Bridge For Dummies
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A finesse in bridge is a technique for taking tricks with lower honor cards (jacks, queens, and kings) when your opponents have higher honor cards (queens, kings, and aces). You need to finesse your lower honor cards past your opponents’ big-bully higher honors.

When you want to take tricks with lower honor cards, such as the king, queen, or jack, you need to lead from the side opposite the honor card with which you want to take a trick. Think of leading from weakness toward strength.

If you want to take a trick with a queen, do her a favor and lead toward her; she may be able to escape the clutches of the king. This image shows you how the queen can elude the king.


You want to take a trick with your ♠Q, but you don’t know who has the ♠K. (Yes, you can see the ♠K in East’s hand in the image, but if you were playing for real, you couldn’t see that ♠K unless you were Superman.) Here’s how this hand might play out:

  1. You lead a low spade from the dummy, the ♠2.

    Remember, with a finesse, you want to go from weakness toward strength. East, the second to play after the lead, usually plays his lowest card, the ♠4, so as not to give away any information about his hand.

  2. You, South, play the ♠Q, which wins the trick.

    Your finesse works.

If West (last to play to the trick) had the ♠K, your finesse would’ve lost.

This image shows another very common finesse involving the queen. This time, the ♠Q is in the dummy separated from her guardian, the ♠A.

Begin by leading a low spade, the ♠6, from your hand, the hand opposite the ♠Q. You’re hoping that West, the second hand, has the missing honor, the ♠K. In this case, West does have the ♠K. West has a couple of play options:


  • If West plays a low spade, the ♠2, you take the trick with the ♠Q.

  • If West takes the trick with the ♠K, your ♠Q becomes a later trick.

Of course, if East, fourth hand, has the ♠K, it gobbles up your ♠Q, and your finesse loses. C’est la vie.

How to finesse a king by an ace

This image shows a classic finesse position. You have the ♠K in the dummy; your opponents have the ♠A. You want to take a trick with the ♠K.


Lead a low spade from your hand, the ♠3, from weakness toward strength. West happens to have the ♠A, so she can make one of two moves:

  • If West plays the ♠A, your ♠K becomes a later sure trick because the king is now the highest-ranking remaining card in the spade suit.

  • If West plays a low spade, the ♠8, you play the king and take a trick immediately with the ♠K.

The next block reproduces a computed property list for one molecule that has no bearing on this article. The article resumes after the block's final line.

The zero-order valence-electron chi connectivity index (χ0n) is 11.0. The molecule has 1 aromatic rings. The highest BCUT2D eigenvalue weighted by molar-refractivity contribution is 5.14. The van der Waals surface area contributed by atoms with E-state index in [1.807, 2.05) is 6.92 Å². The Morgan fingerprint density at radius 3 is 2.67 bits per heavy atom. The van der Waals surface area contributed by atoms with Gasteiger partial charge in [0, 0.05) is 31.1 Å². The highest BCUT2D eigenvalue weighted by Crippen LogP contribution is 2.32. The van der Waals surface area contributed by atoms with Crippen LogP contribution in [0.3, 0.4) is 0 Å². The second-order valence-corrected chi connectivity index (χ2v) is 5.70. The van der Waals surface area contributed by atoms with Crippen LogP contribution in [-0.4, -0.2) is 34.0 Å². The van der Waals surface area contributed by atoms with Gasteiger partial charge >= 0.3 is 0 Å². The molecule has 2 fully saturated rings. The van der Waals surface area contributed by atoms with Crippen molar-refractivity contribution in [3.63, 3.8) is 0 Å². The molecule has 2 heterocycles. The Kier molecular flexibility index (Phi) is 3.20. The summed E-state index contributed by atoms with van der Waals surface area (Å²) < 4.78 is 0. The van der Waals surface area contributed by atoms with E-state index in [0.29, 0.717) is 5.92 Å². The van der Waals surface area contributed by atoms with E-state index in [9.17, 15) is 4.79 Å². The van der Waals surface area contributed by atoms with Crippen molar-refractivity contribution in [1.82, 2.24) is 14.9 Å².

Your finesse works. No matter what West does, you take either an immediate or an eventual trick with the ♠K.

Now check out this image, which presents a scenario just as likely as the one in the preceding image.


When you lead a low spade, the ♠3, and then play the ♠K in the dummy, East (the last to play to the trick) takes your ♠K with the vA. Your ♠K doesn’t take a trick. Your finesse has lost.

Don’t grieve — a finesse loses about half the time. Everyone thinks that their finesses always lose while the opponents’ finesses always win. It’s just a temporary pain. Successful finesses even out over the long haul.

How to finesse against split honors

Sometimes your opponents have two important honors in the suit that you want to attack in a hand of bridge. If those honors are split and each opponent has one honor, you can finesse those split honors, so you’re playing for split honors.

You have a chance to play for split honors with the cards shown in this image, a hand where you can take two finesses.


In this image, you have a powerful three-card honor combination in the dummy: the ♠AJ10. You normally attack suits with powerful honor combinations early. Because you’re missing both the ♠K and the ♠Q, two important honors, assume that the honors are split between the two opposing hands:

  1. Start by leading a low spade from your hand, the ♠5, weakness to strength.

    West, second to play, sees that the dummy has a higher spade, the ♠A, than West has with the ♠K, so West properly plays low, the ♠3.

  2. You insert the ♠10 from the dummy.

    East wins the trick with the vQ, as expected (split honors, remember?). Hang on, though; it ain’t over ’til it’s over.

  3. After you regain the lead in another suit, you lead another low spade from your hand, the ♠6.

    Once again, West properly plays low, the ♠4.

  4. You insert the ♠J from the dummy.

    Success! Your second finesse has worked. The missing spade honors were split after all (the ♠K in one hand and the ♠Q in the other). And you have a little bonus in store, to boot.

  5. Take the next trick by playing the ♠A.

    After both opponents follow, that little ♠2 in the dummy also morphs into a trick because nobody has any more spades.

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